|Etiology|| Historically, IFP have been thought to represent a reactive inflammatory lesion. It was assumed that IFP might be associated for example with helicobacter infection or type A gastritis. After discovery of the activating PDGFRA mutations in these tumors it became apparent that IFP represent true neoplasms which are - so far as we know today - obviously driven by activating mutations in the PDGFRA gene.|
|Epidemiology|| Inflammatory fibroid polyps are rare lesions which affect predominantly adults. Notably, the mean age of patients with gastric tumors is significantly higher compared with IFP of the small bowel (72 years vs. 53 years) (Huss et al., 2012). IFP account for 0.1 - 3.0 % of all gastric polyps (Carmack et al., 2009).|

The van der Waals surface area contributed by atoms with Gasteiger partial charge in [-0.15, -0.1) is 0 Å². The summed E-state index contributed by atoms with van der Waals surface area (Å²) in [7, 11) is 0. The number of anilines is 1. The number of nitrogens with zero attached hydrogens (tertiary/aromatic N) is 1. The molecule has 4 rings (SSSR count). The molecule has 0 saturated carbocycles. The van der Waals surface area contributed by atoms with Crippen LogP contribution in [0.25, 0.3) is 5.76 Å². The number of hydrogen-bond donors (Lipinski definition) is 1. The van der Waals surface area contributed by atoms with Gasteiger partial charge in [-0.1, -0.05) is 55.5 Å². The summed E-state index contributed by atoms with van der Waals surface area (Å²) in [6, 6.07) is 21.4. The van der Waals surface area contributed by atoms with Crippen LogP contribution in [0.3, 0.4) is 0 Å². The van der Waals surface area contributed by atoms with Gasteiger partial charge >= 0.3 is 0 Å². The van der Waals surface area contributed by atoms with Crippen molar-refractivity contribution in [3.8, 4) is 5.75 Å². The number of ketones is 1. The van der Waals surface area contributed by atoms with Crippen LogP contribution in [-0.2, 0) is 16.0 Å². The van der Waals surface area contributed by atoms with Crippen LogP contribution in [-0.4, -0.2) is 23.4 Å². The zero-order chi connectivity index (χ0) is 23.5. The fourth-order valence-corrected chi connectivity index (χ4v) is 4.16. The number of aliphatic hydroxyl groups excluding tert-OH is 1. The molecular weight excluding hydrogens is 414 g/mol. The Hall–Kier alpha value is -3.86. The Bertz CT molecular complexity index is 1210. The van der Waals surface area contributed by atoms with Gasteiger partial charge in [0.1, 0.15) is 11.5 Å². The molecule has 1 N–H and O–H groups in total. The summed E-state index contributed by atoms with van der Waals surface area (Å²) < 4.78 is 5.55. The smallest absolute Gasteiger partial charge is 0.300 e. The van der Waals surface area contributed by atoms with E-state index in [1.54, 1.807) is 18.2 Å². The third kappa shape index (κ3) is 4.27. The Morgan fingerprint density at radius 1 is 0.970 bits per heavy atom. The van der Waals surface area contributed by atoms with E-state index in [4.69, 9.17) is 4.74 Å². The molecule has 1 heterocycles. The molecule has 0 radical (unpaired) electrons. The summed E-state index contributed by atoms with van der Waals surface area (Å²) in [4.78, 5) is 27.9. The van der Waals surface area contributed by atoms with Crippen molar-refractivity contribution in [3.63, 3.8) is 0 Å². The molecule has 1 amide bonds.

|Clinics|| Inflammatory fibroid polyps arise from the submucosa and tend to form polypoid lesions. They occur predominantly in the stomach (mainly in the antrum region). Most IFP remain undiagnosed for a long time or are incidental findings at endoscopy. Larger polyps tend to erode and ulcerate superficially with local bleeding representing the most common clinical symptom. Very rarely large tumors of several centimeters size have led to obstruction of the pylorus or the upper gastric sphincter. Most inflammatory fibroid polyps, however, are small measuring only few millimeters.|
IFP of the small bowel may also give rise to local bleeding. Major complications in this location, however, are intussusceptions and invaginations. At least in adolescents and adults, IFP are a frequent cause of this severe and acute disease.
Inflammatory fibroid polyps are benign and do not recur nor metastasize.